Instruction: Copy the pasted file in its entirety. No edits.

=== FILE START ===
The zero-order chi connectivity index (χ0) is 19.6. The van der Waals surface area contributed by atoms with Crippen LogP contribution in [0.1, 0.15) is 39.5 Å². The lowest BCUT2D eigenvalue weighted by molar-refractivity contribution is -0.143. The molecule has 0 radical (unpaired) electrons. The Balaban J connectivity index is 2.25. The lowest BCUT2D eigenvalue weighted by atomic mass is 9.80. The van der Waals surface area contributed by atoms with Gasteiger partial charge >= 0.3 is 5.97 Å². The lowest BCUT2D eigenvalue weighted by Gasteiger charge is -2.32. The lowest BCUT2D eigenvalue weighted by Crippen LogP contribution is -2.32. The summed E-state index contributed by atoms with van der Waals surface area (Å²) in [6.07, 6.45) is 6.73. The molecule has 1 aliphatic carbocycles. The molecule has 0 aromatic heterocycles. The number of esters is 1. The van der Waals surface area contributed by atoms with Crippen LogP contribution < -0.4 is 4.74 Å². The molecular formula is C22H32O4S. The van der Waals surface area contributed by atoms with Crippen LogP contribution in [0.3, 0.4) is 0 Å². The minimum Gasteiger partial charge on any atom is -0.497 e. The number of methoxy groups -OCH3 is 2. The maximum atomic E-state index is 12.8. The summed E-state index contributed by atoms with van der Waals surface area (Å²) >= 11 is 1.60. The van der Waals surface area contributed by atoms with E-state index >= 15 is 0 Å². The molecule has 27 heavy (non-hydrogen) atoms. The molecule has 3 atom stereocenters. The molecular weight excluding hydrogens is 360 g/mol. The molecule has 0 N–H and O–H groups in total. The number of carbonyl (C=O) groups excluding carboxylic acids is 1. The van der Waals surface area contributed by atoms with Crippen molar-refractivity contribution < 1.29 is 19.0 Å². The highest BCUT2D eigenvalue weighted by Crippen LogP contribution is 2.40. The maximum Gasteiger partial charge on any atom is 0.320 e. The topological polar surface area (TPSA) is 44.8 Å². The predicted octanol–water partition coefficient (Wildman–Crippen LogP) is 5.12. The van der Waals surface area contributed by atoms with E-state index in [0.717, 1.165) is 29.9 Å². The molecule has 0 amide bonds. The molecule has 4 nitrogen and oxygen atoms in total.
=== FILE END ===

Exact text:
The zero-order chi connectivity index (χ0) is 19.6. The van der Waals surface area contributed by atoms with Crippen LogP contribution in [0.1, 0.15) is 39.5 Å². The lowest BCUT2D eigenvalue weighted by molar-refractivity contribution is -0.143. The molecule has 0 radical (unpaired) electrons. The Balaban J connectivity index is 2.25. The lowest BCUT2D eigenvalue weighted by atomic mass is 9.80. The van der Waals surface area contributed by atoms with Gasteiger partial charge >= 0.3 is 5.97 Å². The lowest BCUT2D eigenvalue weighted by Gasteiger charge is -2.32. The lowest BCUT2D eigenvalue weighted by Crippen LogP contribution is -2.32. The summed E-state index contributed by atoms with van der Waals surface area (Å²) in [6.07, 6.45) is 6.73. The molecule has 1 aliphatic carbocycles. The molecule has 0 aromatic heterocycles. The number of esters is 1. The van der Waals surface area contributed by atoms with Crippen LogP contribution < -0.4 is 4.74 Å². The molecular formula is C22H32O4S. The van der Waals surface area contributed by atoms with Crippen LogP contribution in [0.3, 0.4) is 0 Å². The minimum Gasteiger partial charge on any atom is -0.497 e. The number of methoxy groups -OCH3 is 2. The maximum atomic E-state index is 12.8. The summed E-state index contributed by atoms with van der Waals surface area (Å²) >= 11 is 1.60. The van der Waals surface area contributed by atoms with E-state index >= 15 is 0 Å². The molecule has 27 heavy (non-hydrogen) atoms. The molecule has 3 atom stereocenters. The molecular weight excluding hydrogens is 360 g/mol. The molecule has 0 N–H and O–H groups in total. The number of carbonyl (C=O) groups excluding carboxylic acids is 1. The van der Waals surface area contributed by atoms with Crippen molar-refractivity contribution < 1.29 is 19.0 Å². The highest BCUT2D eigenvalue weighted by Crippen LogP contribution is 2.40. The maximum Gasteiger partial charge on any atom is 0.320 e. The topological polar surface area (TPSA) is 44.8 Å². The predicted octanol–water partition coefficient (Wildman–Crippen LogP) is 5.12. The van der Waals surface area contributed by atoms with E-state index in [0.717, 1.165) is 29.9 Å². The molecule has 0 amide bonds. The molecule has 4 nitrogen and oxygen atoms in total.